The museum apologizes for asking the native mother to remove the traditional baby carrier

Screenshot of Karuk’s mother’s Facebook post recalling the incident. Note: Hyperallergic blurred the child’s face and removed their name. (screenshot Rhea Nayyar/Hyperallergic)

On Saturday, an Indigenous mother of Karuk descent was forced to leave the Portland Art Museum (PAM) in Portland, Oregon after an employee told her to remove the traditional Karuk woven baby basket in which she carried her baby on her back . The mother shared on Facebook that a member of her staff told her the basket violated the museum’s “no backpacks” policy. WFP has since issued a public apology to her mother, citing policy revisions to prevent this from happening again.

“The Portland Art Museum – where being Indigenous is cool as long as you are part of the exhibit and not actually practicing your culture,” the mother’s Facebook post began, directly referencing the Dakota Modern: The Art of Oscar Howe show in progress at the time of your visit. He said the visitor service clerk, a white woman, he asked her to remove the fanny pack, likening it to a backpack that would have violated the museum’s bag policy.

“Nice item, though,” the clerk reportedly told her mother as she was shown the door. The mother also said the employee told her she “needed to calm down and take a deep breath” when she said “Kill the Indian, save the man,” she was once a politician. The mother didn’t respond immediately Hyperallergenic requests for comment, but a museum spokesman said the visitor had not been removed from the galleries and that “no comments have been made about the safety of the child”.

“The employee who initiated the interaction was attempting to implement museum policy,” the spokesperson continued. “The visitor was asked to remove the fanny pack from her back, but she was not asked to leave the museum.”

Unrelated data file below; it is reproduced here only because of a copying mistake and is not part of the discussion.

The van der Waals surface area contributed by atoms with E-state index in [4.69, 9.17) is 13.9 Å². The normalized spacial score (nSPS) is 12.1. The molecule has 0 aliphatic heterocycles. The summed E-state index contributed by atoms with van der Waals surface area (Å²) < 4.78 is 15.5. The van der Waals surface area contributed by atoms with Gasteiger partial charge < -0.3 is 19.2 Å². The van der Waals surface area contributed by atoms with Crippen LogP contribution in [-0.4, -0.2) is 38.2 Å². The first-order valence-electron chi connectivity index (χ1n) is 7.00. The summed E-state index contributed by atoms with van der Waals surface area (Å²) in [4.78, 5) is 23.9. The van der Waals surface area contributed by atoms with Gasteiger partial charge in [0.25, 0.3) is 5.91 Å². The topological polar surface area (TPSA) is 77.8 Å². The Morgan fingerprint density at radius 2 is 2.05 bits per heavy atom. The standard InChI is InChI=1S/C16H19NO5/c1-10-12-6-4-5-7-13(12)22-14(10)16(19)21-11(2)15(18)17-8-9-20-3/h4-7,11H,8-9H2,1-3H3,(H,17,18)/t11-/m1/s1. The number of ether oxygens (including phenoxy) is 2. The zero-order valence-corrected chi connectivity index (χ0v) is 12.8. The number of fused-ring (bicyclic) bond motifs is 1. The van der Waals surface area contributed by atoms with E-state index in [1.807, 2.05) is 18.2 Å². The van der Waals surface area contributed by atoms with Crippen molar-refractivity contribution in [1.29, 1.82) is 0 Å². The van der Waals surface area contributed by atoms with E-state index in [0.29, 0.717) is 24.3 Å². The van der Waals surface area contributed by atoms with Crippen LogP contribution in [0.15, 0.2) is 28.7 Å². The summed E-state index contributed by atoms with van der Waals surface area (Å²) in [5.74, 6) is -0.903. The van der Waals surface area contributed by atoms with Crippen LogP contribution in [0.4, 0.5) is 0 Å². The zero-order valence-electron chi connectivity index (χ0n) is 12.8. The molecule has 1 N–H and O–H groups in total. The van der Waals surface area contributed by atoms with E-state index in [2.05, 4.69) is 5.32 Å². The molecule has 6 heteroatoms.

After the mother posted the incident on Facebook, a Portland-specific activism account on Twitter shared the story in a tweets which has amassed over a million views. Dozens of Twitter users called out the museum for anti-Indigenous sentiments and posted photos of other museum patrons with backpacks and fanny packs to underscore the hypocrisy of the incident.

The museum has since issued a public apology via Twitter and Instagram saying it has reached out to the mother and her family and is reviewing its baby carrier policies to “prevent it from happening again.”

The WFP spokesperson said the staff member “understands the impact his action has had on the visitor and is extremely sorry”. The representative also confirmed that the website was updated as of today with the new policy stating that while purses, backpacks, or items larger than 11 x 17 x 6 inches must be left outside the museum, babies in carriers are permitted.

The museum apologizes for asking the native mother to remove the traditional baby carrier

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